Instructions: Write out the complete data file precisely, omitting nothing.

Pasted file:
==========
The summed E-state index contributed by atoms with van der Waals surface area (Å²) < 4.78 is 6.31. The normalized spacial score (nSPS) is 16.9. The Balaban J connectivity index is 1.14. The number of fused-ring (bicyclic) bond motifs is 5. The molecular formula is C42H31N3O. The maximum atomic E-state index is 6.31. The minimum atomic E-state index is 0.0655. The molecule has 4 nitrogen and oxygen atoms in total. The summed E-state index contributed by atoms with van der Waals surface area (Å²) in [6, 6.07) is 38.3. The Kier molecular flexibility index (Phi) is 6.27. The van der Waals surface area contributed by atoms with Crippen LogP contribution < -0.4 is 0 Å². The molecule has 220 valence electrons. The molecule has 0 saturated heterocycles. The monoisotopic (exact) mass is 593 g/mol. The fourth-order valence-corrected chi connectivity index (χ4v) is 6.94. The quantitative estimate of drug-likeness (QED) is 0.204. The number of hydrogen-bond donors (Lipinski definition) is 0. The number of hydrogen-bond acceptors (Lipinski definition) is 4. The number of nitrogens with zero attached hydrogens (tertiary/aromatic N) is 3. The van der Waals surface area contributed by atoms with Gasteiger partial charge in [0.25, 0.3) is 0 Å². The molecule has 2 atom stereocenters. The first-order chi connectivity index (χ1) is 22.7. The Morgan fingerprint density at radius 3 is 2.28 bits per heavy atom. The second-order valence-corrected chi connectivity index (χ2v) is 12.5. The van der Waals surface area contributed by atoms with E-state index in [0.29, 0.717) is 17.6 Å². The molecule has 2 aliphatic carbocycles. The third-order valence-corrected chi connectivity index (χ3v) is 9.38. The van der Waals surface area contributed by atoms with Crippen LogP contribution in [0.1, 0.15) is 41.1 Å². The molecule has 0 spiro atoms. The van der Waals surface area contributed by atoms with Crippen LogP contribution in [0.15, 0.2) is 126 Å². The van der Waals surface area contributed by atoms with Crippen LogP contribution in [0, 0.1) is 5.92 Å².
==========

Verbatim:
The summed E-state index contributed by atoms with van der Waals surface area (Å²) < 4.78 is 6.31. The normalized spacial score (nSPS) is 16.9. The Balaban J connectivity index is 1.14. The number of fused-ring (bicyclic) bond motifs is 5. The molecular formula is C42H31N3O. The maximum atomic E-state index is 6.31. The minimum atomic E-state index is 0.0655. The molecule has 4 nitrogen and oxygen atoms in total. The summed E-state index contributed by atoms with van der Waals surface area (Å²) in [6, 6.07) is 38.3. The Kier molecular flexibility index (Phi) is 6.27. The van der Waals surface area contributed by atoms with Crippen LogP contribution < -0.4 is 0 Å². The molecule has 220 valence electrons. The molecule has 0 saturated heterocycles. The monoisotopic (exact) mass is 593 g/mol. The fourth-order valence-corrected chi connectivity index (χ4v) is 6.94. The quantitative estimate of drug-likeness (QED) is 0.204. The number of hydrogen-bond donors (Lipinski definition) is 0. The number of hydrogen-bond acceptors (Lipinski definition) is 4. The number of nitrogens with zero attached hydrogens (tertiary/aromatic N) is 3. The van der Waals surface area contributed by atoms with Gasteiger partial charge in [0.25, 0.3) is 0 Å². The molecule has 2 atom stereocenters. The first-order chi connectivity index (χ1) is 22.7. The Morgan fingerprint density at radius 3 is 2.28 bits per heavy atom. The second-order valence-corrected chi connectivity index (χ2v) is 12.5. The van der Waals surface area contributed by atoms with E-state index in [0.29, 0.717) is 17.6 Å². The molecule has 2 aliphatic carbocycles. The third-order valence-corrected chi connectivity index (χ3v) is 9.38. The van der Waals surface area contributed by atoms with Crippen LogP contribution in [0.1, 0.15) is 41.1 Å². The molecule has 0 spiro atoms. The van der Waals surface area contributed by atoms with Crippen LogP contribution in [0.15, 0.2) is 126 Å². The van der Waals surface area contributed by atoms with Crippen LogP contribution in [0, 0.1) is 5.92 Å².